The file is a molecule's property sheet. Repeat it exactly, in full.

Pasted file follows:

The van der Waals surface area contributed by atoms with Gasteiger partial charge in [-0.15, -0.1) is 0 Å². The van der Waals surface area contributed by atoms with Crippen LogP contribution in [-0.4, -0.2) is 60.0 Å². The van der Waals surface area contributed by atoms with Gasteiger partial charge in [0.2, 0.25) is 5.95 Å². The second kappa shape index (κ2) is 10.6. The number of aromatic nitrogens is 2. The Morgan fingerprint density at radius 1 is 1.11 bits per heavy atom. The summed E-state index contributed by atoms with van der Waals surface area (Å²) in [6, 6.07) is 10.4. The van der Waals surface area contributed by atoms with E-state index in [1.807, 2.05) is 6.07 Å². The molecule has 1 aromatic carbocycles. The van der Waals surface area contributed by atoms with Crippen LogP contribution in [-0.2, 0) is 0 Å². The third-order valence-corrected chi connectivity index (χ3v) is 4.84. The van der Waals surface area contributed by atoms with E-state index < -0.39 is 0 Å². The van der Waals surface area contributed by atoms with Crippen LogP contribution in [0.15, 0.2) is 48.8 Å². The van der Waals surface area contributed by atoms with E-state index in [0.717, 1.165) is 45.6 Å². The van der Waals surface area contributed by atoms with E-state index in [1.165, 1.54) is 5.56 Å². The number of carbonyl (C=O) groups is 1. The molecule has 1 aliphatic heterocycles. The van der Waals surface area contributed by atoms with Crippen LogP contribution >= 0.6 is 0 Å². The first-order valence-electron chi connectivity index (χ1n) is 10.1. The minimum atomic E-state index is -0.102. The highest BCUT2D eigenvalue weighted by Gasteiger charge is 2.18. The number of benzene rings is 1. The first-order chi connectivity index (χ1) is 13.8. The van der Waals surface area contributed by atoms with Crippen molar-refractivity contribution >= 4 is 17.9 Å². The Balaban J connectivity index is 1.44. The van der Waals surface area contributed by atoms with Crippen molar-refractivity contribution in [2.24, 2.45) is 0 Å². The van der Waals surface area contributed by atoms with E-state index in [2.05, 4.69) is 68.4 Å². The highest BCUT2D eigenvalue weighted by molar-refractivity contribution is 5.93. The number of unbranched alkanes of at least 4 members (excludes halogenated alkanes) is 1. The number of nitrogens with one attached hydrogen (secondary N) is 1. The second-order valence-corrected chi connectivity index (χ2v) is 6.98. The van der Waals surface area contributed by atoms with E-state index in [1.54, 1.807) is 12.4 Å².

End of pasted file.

The van der Waals surface area contributed by atoms with Gasteiger partial charge in [-0.15, -0.1) is 0 Å². The van der Waals surface area contributed by atoms with Crippen LogP contribution in [-0.4, -0.2) is 60.0 Å². The van der Waals surface area contributed by atoms with Gasteiger partial charge in [0.2, 0.25) is 5.95 Å². The second kappa shape index (κ2) is 10.6. The number of aromatic nitrogens is 2. The Morgan fingerprint density at radius 1 is 1.11 bits per heavy atom. The summed E-state index contributed by atoms with van der Waals surface area (Å²) in [6, 6.07) is 10.4. The van der Waals surface area contributed by atoms with E-state index in [1.807, 2.05) is 6.07 Å². The molecule has 1 aromatic carbocycles. The van der Waals surface area contributed by atoms with Crippen LogP contribution in [-0.2, 0) is 0 Å². The third-order valence-corrected chi connectivity index (χ3v) is 4.84. The van der Waals surface area contributed by atoms with E-state index < -0.39 is 0 Å². The van der Waals surface area contributed by atoms with Crippen LogP contribution in [0.15, 0.2) is 48.8 Å². The van der Waals surface area contributed by atoms with E-state index in [0.717, 1.165) is 45.6 Å². The van der Waals surface area contributed by atoms with E-state index in [1.165, 1.54) is 5.56 Å². The number of carbonyl (C=O) groups is 1. The molecule has 1 aliphatic heterocycles. The van der Waals surface area contributed by atoms with Crippen LogP contribution >= 0.6 is 0 Å². The first-order valence-electron chi connectivity index (χ1n) is 10.1. The minimum atomic E-state index is -0.102. The highest BCUT2D eigenvalue weighted by Gasteiger charge is 2.18. The number of benzene rings is 1. The first-order chi connectivity index (χ1) is 13.8. The van der Waals surface area contributed by atoms with Crippen molar-refractivity contribution >= 4 is 17.9 Å². The Balaban J connectivity index is 1.44. The van der Waals surface area contributed by atoms with Crippen molar-refractivity contribution in [2.24, 2.45) is 0 Å². The van der Waals surface area contributed by atoms with E-state index in [2.05, 4.69) is 68.4 Å². The highest BCUT2D eigenvalue weighted by molar-refractivity contribution is 5.93. The number of unbranched alkanes of at least 4 members (excludes halogenated alkanes) is 1. The number of nitrogens with one attached hydrogen (secondary N) is 1. The second-order valence-corrected chi connectivity index (χ2v) is 6.98. The van der Waals surface area contributed by atoms with E-state index in [1.54, 1.807) is 12.4 Å².